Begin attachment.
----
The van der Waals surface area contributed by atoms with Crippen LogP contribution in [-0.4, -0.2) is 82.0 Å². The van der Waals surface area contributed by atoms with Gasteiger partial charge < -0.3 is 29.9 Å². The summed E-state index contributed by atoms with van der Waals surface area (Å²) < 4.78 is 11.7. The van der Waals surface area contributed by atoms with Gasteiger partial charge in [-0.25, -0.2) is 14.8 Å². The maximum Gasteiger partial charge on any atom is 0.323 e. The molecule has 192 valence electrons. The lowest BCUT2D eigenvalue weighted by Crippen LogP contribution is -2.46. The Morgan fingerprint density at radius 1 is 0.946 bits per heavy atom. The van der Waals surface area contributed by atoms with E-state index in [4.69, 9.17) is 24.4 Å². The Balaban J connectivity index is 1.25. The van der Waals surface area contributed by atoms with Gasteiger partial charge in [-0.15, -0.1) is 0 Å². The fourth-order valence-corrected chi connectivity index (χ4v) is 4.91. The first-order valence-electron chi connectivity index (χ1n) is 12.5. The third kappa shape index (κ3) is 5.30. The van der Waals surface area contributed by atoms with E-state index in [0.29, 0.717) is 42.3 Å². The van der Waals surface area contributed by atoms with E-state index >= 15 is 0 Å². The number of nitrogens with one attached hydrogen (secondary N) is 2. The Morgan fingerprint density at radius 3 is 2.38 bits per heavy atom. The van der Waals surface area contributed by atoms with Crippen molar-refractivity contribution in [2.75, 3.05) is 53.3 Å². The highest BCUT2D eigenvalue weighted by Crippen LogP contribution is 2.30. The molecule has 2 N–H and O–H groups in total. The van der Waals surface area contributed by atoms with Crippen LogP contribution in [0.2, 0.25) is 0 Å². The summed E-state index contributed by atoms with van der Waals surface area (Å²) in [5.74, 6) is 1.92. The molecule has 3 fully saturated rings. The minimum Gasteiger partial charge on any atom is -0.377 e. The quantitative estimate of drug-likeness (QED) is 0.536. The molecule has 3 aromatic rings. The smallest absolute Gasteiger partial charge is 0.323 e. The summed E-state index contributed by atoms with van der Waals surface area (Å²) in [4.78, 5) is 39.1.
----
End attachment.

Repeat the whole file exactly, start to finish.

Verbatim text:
The van der Waals surface area contributed by atoms with Crippen LogP contribution in [-0.4, -0.2) is 82.0 Å². The van der Waals surface area contributed by atoms with Gasteiger partial charge < -0.3 is 29.9 Å². The summed E-state index contributed by atoms with van der Waals surface area (Å²) < 4.78 is 11.7. The van der Waals surface area contributed by atoms with Gasteiger partial charge in [-0.25, -0.2) is 14.8 Å². The maximum Gasteiger partial charge on any atom is 0.323 e. The molecule has 192 valence electrons. The lowest BCUT2D eigenvalue weighted by Crippen LogP contribution is -2.46. The Morgan fingerprint density at radius 1 is 0.946 bits per heavy atom. The van der Waals surface area contributed by atoms with E-state index in [4.69, 9.17) is 24.4 Å². The Balaban J connectivity index is 1.25. The van der Waals surface area contributed by atoms with Gasteiger partial charge in [-0.15, -0.1) is 0 Å². The fourth-order valence-corrected chi connectivity index (χ4v) is 4.91. The first-order valence-electron chi connectivity index (χ1n) is 12.5. The third kappa shape index (κ3) is 5.30. The van der Waals surface area contributed by atoms with E-state index in [0.29, 0.717) is 42.3 Å². The van der Waals surface area contributed by atoms with E-state index >= 15 is 0 Å². The number of nitrogens with one attached hydrogen (secondary N) is 2. The Morgan fingerprint density at radius 3 is 2.38 bits per heavy atom. The van der Waals surface area contributed by atoms with Crippen molar-refractivity contribution in [2.75, 3.05) is 53.3 Å². The highest BCUT2D eigenvalue weighted by Crippen LogP contribution is 2.30. The molecule has 2 N–H and O–H groups in total. The van der Waals surface area contributed by atoms with Crippen LogP contribution in [0.2, 0.25) is 0 Å². The summed E-state index contributed by atoms with van der Waals surface area (Å²) in [5.74, 6) is 1.92. The molecule has 3 fully saturated rings. The minimum Gasteiger partial charge on any atom is -0.377 e. The quantitative estimate of drug-likeness (QED) is 0.536. The molecule has 3 aromatic rings. The smallest absolute Gasteiger partial charge is 0.323 e. The summed E-state index contributed by atoms with van der Waals surface area (Å²) in [4.78, 5) is 39.1.